here

Question of the Month
This month, we’d like to ask if you, or anyone you know, has ever experienced abuse as an
older person – whether that’s exploitation by people you know (or don’t know) in relation to
money, or physical mistreatment, pressure by relatives or friends to move into aged care or
enter into a granny-flat arrangement, imposed social isolation, harassment, bullying or
scamming (including relationship/dating scams) or being taken advantage of in some way
because you are ageing.
For those with an interest in legal matters affecting older people (eg guardianship and powers
of attorney), COTA will be holding a General Forum on 3 June from 2-4pm in the Hughes
Community Centre, with an expert speaker yet to be confirmed. On 17 June – shortly after
World Elder Abuse Awareness Day – COTA will also be bringing together stakeholders to
discuss (and make practical recommendations) about what can be done to prevent abuse of
older people. In advance of this event, we are seeking to document (de-identified) case
studies of people’s experiences of abuse so that we can come to a better understanding of the
issue in the ACT. You can write to us, email me ([email protected]), or participate in
an online survey at https://www.surveymonkey.com/s/elderabuseCanberra .
Thanks to all those who have given COTA feedback so far. As a membership-based,
representative organisation, your views are invaluable to us. We collate your feedback and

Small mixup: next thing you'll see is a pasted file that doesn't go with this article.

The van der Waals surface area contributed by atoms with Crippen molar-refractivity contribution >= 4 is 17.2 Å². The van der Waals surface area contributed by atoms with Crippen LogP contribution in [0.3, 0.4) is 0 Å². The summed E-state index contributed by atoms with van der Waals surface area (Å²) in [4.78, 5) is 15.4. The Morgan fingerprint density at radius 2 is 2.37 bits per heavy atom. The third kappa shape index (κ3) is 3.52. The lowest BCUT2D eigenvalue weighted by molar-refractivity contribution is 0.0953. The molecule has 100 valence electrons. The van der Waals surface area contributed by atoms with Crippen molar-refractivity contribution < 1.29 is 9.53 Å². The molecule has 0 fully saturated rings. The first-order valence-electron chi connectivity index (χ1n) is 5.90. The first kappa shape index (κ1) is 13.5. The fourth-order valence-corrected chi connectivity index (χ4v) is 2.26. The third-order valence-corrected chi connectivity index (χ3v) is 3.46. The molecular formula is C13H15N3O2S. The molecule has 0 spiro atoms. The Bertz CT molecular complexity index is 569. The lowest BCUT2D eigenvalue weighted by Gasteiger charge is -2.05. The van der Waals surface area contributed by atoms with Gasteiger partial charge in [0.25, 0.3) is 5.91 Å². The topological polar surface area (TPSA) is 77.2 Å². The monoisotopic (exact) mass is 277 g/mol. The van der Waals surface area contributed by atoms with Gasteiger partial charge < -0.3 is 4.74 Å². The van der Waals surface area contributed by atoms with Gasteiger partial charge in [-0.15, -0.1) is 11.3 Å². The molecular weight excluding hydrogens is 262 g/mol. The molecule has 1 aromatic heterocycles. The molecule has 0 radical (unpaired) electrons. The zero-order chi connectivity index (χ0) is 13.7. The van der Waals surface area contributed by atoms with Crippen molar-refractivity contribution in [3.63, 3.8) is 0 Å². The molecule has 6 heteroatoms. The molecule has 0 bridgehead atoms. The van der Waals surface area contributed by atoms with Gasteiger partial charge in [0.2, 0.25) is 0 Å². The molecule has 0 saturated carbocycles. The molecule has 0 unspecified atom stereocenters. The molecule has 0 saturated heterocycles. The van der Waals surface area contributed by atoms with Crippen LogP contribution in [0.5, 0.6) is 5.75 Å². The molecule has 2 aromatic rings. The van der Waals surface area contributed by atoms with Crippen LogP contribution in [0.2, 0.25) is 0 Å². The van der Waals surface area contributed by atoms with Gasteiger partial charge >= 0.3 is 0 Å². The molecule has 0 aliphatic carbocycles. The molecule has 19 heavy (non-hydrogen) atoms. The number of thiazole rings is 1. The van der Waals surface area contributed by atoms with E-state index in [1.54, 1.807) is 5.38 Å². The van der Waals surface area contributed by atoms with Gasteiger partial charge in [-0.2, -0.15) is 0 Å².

provide it either to COTA Australia to incorporate into their policy development and
submissions, or directly to the relevant ACT agencies. Last month, we asked you what your
views were on potential cuts to concessions: you can find what people said here, while
COTA’s submission to the ACT Government’s Review of Concessions is here.
What’s On Around Town
Do you live in the Weston area?
COTA and the Weston Creek Community Council are inviting residents of Weston and
roundabouts to lunch from 11 to 1pm on Saturday 2 May at the Uniting Church Hall, 16
Parkinson Street Weston (right next to the Irish Club). We’d like to hear from you about
how we can make Weston an even better place to live for everyone – older people, young
people, families, parents with kids, people with disabilities, new residents and migrants –
after all, we probably all need and like much the same things. We’ll also be floating a few
new ideas about how to achieve local change. Come along and enjoy a ‘Community Forum
with a Difference’ (the difference? We think you’ll enjoy yourselves).
If, on the other hand, you live in and around Ainslie, we are holding a similar forum for you
(with lunch!) on Saturday 21 May from 11-1pm at All Saints Church, 9-15 Cowper Street
Ainslie.
Take charge of pain
Arthritis ACT is running a Take Charge of Pain Course, from 10.30am-14.00pm on Tuesday
19th & 26th May in the Activities Room, Level 2A, Grant Cameron Community Centre, 27
Mulley Street, Holder. The course costs $15 per person and includes lunch. It covers topics
including:
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What is pain - difference between acute and chronic pain
Finding ways to reduce pain - pacing, modifying and diversion
Understanding how to make these changes
Using your medications in the best possible ways
For bookings or enquiries please ring Arthritis ACT on 6288 4244 or email
[email protected]
Understanding Trusts and Financial Planning
Planning for someone you are caring for can be confusing but there are solutions. Good
planning can include setting up trusts to ensure that the cared for person is financially